Writer: Joshua Dysart
Artists: Pop Mhan (p), Art Thibert & Jake Crippen (i)
Uninhibited and uncontrolled, the Demon exults in its newfound freedom. For centuries, the Demon has been bound to Jason Blood. However, a mystical ritual of computer-aided alchemical hermeticism has sundered the magical ties that bind. Now, the Demon Etrigan is coupled to Okumura Ame, a young woman with a love for recklessness and excitement. Unfortunately, she hasn't the ability to reign in the Demon's destructive desires. Amidst a world of crime and decadence, a force for terror and devastation has been given free sway, which can make even the cruelest mortal a gibbering loon in the face of its infernal depravity. The Demon laughs as it rides away to spread pain and chaos, while others fumble in the darkness trying to understand what's going on.
"I see your hunger. Hunger undoes us."
Dysart's plotting is tight, leaving the reader thrilled but hungering for more. Unlike previous issues, the narrative focus here isn't Ame, but the Demon and Jason Blood. This is structured around two powerful scenes; Etrigan's face-to-face confrontation with Blood at a scene of wild mayhem, and a flashback in which Blood is approached with the possibility to rid himself of the Demon. In both scenes, the dialogue and action strongly conveys the respective characters and their antagonistic co-existence.
The mood of the story is not as wild as in the previous issues, yet a sense of menace and chaos pervades each scene, from the "kick-in-the-door" entry of the techno-alchemist's gruesome apartment to the unsettling conversation among Blood's oddity-filled abode. Dysart's taut scripting doles out snips of information, but the revelations are disconcerting, leaving the reader with a sense of dread.
The reader wants to know more about the situation and wants to see how things are going to turn out, but there is a visceral feeling that maybe it's too horrific. Like driving past a car wreck; the reader may rubberneck, but may not be comfortable with what they end up seeing. Even the humor has this quality. There's a sense of goofy excitement to see the Demon riding off on a motorcycle, laughing all the way. What's Etrigan up to now? When we see our answer, it's disturbing. Likewise, what's that nasty gunk on the walls and floor of the alchemist's apartment? The answer earns both a cry of revulsion and a chuckle.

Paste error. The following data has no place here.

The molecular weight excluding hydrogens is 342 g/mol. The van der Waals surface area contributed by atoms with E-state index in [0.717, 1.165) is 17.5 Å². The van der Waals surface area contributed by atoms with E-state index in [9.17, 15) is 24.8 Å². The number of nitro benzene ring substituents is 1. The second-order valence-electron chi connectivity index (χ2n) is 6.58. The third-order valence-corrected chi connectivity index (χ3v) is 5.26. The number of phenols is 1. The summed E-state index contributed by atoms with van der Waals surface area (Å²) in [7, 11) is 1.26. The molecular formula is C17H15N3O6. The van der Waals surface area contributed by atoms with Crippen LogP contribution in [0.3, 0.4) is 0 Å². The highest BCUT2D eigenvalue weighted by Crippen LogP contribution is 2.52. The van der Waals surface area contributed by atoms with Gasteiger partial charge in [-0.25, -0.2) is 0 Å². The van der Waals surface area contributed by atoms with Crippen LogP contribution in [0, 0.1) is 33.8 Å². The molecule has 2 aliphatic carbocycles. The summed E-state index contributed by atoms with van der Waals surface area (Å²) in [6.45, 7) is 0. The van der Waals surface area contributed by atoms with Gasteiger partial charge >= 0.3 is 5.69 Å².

The art maintains its high level of quality. Though the pyrotechnics of this issue were not as obvious as in the previous ones, there is still a lot of action here. Dark colors, macabre scenes, and vivid facial expressions carry the narrative focus of this story with deftness. Mhan's compositions are filled with a sense of anxiety.
"A user of magic is supposed to be an aspirant to absolute truth, a seeker of the god inside of us. I'm none of those things. I've failed. . ."
This is a solid horror comic. However, it isn't just a typical splatter-filled gore fest; the horror doesn't come from graphic displays of violence. The true source of horror is in that which the demon represents, the unbound lusts and desires of the typical human. For centuries, the Demon has been kept subdued by the discipline and control of Jason Blood. When placed into a less heroic host, the Demon takes control.
Horror springs from revulsion. This title pulls no punches. The world is a dark and dirty place, filled with reckless, selfish, and violent people. They each have the potential for unleashing the demon within.
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